The London Eye.
The London Eye.
My attempt to catch something like a London Skyline.
My attempt to catch something like a London Skyline.
Fangirl Time at 221b Baker Street.
Fangirl time at 221b Baker Street.

A rainy day at the museum:
There are so many free museums in London, it’s super easy to cope with a rainy day. We decided on the British Museum and stopped at King’s Cross Station on our way home. Best. Thing. Ever. I think I’ve mentioned before, that I am the ultimate Harry Potter nerd, so I just had to take photos with the Platform 9 ¾ sign. Luckily, you’re allowed to take your own photos and don’t have to buy the ones from the photographer. But waiting in line might take a while, so be prepared.

The British Museum: Impressive from the Outside...
The British Museum: Impressive from the Outside…
... and Inside.
… and Inside.
My personal highlight: I got to be a witch for a couple of minutes!
My personal highlight: I got to be a witch for a couple of minutes!

A day in East-London:
After watching the Change of the Guards in front of Buckingham Palace at 11 AM (be there at least an hour earlier if you actually want to see stuff), we headed towards the eastern part of London, Well, walking there sure took us a while, but there are lots of snack shops and beautiful buildings on the way, so we managed. St. Pauls Cathedral, the Globe theater, the Millenium bridge (and the guy turning chewing gums on the bridge into art), the Tower of London, and the Tower bridge are probably the most famous things you can spot and photograph in that area. However, I also thought it was interesting to see how different the atmosphere was in this part of the town. We walked past the financial district, so the buildings were more modern, people are always in a rush, and we were surrounded by fewer tourists for a change. On our way back, we found the Thames Path, which obviously leads you away from the street and behind the buildings right along the river. It’s a lot more quiet and relaxing.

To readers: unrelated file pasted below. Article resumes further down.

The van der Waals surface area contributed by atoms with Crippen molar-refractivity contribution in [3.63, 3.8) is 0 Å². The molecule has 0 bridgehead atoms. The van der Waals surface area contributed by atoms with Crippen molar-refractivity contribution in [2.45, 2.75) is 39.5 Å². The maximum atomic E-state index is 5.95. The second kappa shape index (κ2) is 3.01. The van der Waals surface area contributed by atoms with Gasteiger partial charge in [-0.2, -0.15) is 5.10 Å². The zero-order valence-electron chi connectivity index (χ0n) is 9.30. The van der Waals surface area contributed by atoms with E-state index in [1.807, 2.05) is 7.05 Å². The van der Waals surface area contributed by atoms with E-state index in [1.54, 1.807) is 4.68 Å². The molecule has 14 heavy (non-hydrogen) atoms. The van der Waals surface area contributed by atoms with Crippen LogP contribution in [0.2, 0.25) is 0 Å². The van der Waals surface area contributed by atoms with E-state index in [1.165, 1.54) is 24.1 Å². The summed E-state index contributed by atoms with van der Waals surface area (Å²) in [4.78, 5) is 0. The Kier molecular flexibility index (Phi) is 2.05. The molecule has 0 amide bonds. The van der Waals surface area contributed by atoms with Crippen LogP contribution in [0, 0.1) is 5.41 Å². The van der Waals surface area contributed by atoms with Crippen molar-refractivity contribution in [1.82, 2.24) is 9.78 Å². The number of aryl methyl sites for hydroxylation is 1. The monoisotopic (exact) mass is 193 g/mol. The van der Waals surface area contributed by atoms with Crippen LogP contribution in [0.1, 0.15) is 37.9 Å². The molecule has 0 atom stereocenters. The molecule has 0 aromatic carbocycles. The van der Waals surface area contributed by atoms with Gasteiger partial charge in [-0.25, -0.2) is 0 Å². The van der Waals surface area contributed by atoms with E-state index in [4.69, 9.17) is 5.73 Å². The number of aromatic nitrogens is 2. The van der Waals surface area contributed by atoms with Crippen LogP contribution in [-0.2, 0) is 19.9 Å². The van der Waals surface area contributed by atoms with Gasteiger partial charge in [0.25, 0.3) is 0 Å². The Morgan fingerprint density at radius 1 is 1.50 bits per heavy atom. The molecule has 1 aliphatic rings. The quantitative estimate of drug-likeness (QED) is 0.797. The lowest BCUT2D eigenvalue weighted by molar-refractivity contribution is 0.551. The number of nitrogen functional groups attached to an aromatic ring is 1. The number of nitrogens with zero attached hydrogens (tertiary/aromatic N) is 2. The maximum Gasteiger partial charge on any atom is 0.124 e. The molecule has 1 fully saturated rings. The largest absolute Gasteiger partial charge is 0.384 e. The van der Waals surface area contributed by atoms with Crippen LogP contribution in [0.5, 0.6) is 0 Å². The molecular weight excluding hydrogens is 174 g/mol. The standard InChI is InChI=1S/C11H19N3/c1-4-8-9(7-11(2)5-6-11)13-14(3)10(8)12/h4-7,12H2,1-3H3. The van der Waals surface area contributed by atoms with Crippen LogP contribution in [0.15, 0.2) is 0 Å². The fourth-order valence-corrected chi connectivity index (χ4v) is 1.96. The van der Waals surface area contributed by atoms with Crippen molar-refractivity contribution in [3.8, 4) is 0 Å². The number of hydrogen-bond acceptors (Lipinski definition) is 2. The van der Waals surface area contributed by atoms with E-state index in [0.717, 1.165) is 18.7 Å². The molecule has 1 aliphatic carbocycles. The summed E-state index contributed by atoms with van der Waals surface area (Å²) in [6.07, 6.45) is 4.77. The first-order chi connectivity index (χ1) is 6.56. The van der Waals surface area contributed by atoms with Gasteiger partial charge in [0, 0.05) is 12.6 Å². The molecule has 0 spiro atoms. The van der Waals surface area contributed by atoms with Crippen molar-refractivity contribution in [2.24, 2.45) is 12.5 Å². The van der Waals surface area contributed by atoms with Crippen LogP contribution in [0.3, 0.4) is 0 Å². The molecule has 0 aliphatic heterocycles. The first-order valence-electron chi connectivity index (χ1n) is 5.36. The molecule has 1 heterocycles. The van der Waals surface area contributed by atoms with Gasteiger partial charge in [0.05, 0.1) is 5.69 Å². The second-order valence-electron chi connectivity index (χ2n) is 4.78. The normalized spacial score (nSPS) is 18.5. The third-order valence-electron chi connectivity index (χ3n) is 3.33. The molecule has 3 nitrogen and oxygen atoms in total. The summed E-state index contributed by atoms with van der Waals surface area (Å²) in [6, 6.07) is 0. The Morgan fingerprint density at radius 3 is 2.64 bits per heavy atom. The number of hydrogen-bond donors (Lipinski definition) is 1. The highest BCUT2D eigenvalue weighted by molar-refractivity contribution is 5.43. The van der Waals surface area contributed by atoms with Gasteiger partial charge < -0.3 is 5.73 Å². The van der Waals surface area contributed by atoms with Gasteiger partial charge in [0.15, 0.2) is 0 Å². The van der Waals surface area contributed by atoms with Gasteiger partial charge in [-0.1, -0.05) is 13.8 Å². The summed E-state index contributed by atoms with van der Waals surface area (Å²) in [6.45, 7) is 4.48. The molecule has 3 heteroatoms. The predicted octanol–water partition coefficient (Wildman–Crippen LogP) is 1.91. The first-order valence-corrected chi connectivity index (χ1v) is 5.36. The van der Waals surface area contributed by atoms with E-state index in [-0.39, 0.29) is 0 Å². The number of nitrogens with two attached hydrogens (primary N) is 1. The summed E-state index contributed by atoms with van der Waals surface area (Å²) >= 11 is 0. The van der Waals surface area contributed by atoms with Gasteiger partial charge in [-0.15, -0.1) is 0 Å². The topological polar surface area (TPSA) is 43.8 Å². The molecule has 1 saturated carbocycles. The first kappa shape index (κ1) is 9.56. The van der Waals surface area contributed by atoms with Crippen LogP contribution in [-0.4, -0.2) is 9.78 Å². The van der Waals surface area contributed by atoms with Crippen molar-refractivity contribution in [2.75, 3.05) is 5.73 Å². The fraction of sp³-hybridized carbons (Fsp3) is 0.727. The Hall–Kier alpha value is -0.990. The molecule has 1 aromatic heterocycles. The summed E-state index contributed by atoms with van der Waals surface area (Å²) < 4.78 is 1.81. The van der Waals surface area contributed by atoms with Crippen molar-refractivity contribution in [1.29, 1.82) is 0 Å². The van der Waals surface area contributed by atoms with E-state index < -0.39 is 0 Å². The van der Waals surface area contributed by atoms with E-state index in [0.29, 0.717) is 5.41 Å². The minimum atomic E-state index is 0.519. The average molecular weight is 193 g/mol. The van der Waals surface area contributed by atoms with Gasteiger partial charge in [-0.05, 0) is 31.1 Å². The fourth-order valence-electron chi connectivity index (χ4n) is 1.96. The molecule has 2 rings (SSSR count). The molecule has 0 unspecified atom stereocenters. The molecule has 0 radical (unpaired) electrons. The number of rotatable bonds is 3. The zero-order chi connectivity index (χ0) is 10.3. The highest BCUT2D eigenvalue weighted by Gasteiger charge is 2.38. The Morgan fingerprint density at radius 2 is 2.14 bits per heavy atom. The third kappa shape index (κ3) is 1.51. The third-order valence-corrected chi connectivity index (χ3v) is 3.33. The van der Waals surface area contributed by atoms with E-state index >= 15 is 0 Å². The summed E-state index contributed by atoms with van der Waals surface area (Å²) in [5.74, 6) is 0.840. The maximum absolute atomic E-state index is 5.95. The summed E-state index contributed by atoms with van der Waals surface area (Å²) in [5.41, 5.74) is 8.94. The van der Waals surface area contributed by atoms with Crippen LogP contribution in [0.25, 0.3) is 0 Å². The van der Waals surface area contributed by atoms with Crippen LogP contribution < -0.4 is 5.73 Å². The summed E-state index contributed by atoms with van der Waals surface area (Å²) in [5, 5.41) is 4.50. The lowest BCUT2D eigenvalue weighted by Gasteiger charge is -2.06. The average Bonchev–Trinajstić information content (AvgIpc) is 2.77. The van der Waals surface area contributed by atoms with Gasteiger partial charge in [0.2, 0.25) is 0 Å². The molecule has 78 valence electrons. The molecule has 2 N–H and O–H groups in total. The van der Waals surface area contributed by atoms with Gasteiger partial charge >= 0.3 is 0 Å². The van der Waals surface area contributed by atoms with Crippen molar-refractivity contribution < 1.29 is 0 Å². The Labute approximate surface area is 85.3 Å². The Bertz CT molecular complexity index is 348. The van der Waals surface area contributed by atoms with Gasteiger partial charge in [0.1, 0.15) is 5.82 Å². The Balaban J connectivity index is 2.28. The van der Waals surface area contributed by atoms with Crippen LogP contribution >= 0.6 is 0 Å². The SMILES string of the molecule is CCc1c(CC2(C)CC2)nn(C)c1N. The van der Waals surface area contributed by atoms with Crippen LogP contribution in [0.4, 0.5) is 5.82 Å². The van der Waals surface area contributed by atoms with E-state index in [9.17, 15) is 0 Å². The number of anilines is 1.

Millenium Bridge and St. Pauls Cathedral.
Millenium Bridge and St. Pauls Cathedral.
Tourist must-have: A photo in front of the Tower Bridge.
Tourist must-have: A photo in front of the Tower Bridge.

A day in Camden Town:
Camden Town was perfect to spend our last (not even complete) day in. This part of the town is a little punk, a little hipster, and a little bit for everyone. I originally wanted to go there, because one of the first chapters of my English Textbooks were set here, later I noticed that Camden Town is quite the hype at the moment. And although there were a lot of bloggers and vloggers, and cameras, I just loved the food (so much gluten-free stuff!!) and the flea markets around the Camden Lock and the old horse stables!

Don't miss the amazing markets around Camden Lock!
Don’t miss the amazing markets around Camden Lock!

Other quick tips:

  • If you’re not on a budget as we were, you might want to consider the London Pass. You pay a set price for getting the Pass for a couple of days and then get free admission at various attractions. This will only pay off if you visit a lot of things, so plan ahead!
  • For peeps who have never been to a wax museum, the original Madam Tussaud’s could be interesting.
  • For affordable musical or opera tickets, go to the Leiceister Square Box Office early in the morning. They have a lot of discounts on last minute tickets as well as a list of showings and where to get the cheapest tickets (sometimes, buying the tickets at the theater is cheaper). Unfortunately, there are no student discounts available.
  • You want to visit London, but can’t at the moment? Get in the mood with an extended Sherlock Holmes session or be a detective yourself with the game Scotland Yard 😉

What are your favorite spots in London?

Yours, Juliet

(All photos were taken by me)